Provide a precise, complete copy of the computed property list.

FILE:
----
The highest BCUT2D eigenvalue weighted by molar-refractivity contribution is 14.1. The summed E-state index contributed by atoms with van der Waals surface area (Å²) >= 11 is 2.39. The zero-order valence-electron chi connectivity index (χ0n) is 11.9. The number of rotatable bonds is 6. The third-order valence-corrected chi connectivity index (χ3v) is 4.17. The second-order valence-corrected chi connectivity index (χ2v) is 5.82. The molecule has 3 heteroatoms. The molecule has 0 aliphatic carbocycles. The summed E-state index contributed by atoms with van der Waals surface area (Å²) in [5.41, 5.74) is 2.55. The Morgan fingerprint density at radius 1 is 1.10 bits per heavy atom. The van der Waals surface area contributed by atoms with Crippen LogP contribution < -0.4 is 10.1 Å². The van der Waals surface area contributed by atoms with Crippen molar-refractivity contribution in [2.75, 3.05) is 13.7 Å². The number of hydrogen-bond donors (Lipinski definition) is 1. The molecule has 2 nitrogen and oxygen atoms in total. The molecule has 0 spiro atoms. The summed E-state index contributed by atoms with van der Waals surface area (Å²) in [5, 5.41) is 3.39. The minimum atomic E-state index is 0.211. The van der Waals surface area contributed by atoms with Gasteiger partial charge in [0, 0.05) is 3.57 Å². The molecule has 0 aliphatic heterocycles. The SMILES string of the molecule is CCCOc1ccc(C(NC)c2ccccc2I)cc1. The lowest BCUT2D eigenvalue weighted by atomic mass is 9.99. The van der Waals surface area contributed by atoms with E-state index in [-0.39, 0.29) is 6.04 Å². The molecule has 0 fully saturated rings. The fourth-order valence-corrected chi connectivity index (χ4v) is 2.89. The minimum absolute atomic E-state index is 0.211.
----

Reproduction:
The highest BCUT2D eigenvalue weighted by molar-refractivity contribution is 14.1. The summed E-state index contributed by atoms with van der Waals surface area (Å²) >= 11 is 2.39. The zero-order valence-electron chi connectivity index (χ0n) is 11.9. The number of rotatable bonds is 6. The third-order valence-corrected chi connectivity index (χ3v) is 4.17. The second-order valence-corrected chi connectivity index (χ2v) is 5.82. The molecule has 3 heteroatoms. The molecule has 0 aliphatic carbocycles. The summed E-state index contributed by atoms with van der Waals surface area (Å²) in [5.41, 5.74) is 2.55. The Morgan fingerprint density at radius 1 is 1.10 bits per heavy atom. The van der Waals surface area contributed by atoms with Crippen LogP contribution < -0.4 is 10.1 Å². The van der Waals surface area contributed by atoms with Crippen molar-refractivity contribution in [2.75, 3.05) is 13.7 Å². The number of hydrogen-bond donors (Lipinski definition) is 1. The molecule has 2 nitrogen and oxygen atoms in total. The molecule has 0 spiro atoms. The summed E-state index contributed by atoms with van der Waals surface area (Å²) in [5, 5.41) is 3.39. The minimum atomic E-state index is 0.211. The van der Waals surface area contributed by atoms with Gasteiger partial charge in [0, 0.05) is 3.57 Å². The molecule has 0 aliphatic heterocycles. The SMILES string of the molecule is CCCOc1ccc(C(NC)c2ccccc2I)cc1. The lowest BCUT2D eigenvalue weighted by atomic mass is 9.99. The van der Waals surface area contributed by atoms with E-state index in [-0.39, 0.29) is 6.04 Å². The molecule has 0 fully saturated rings. The fourth-order valence-corrected chi connectivity index (χ4v) is 2.89. The minimum absolute atomic E-state index is 0.211.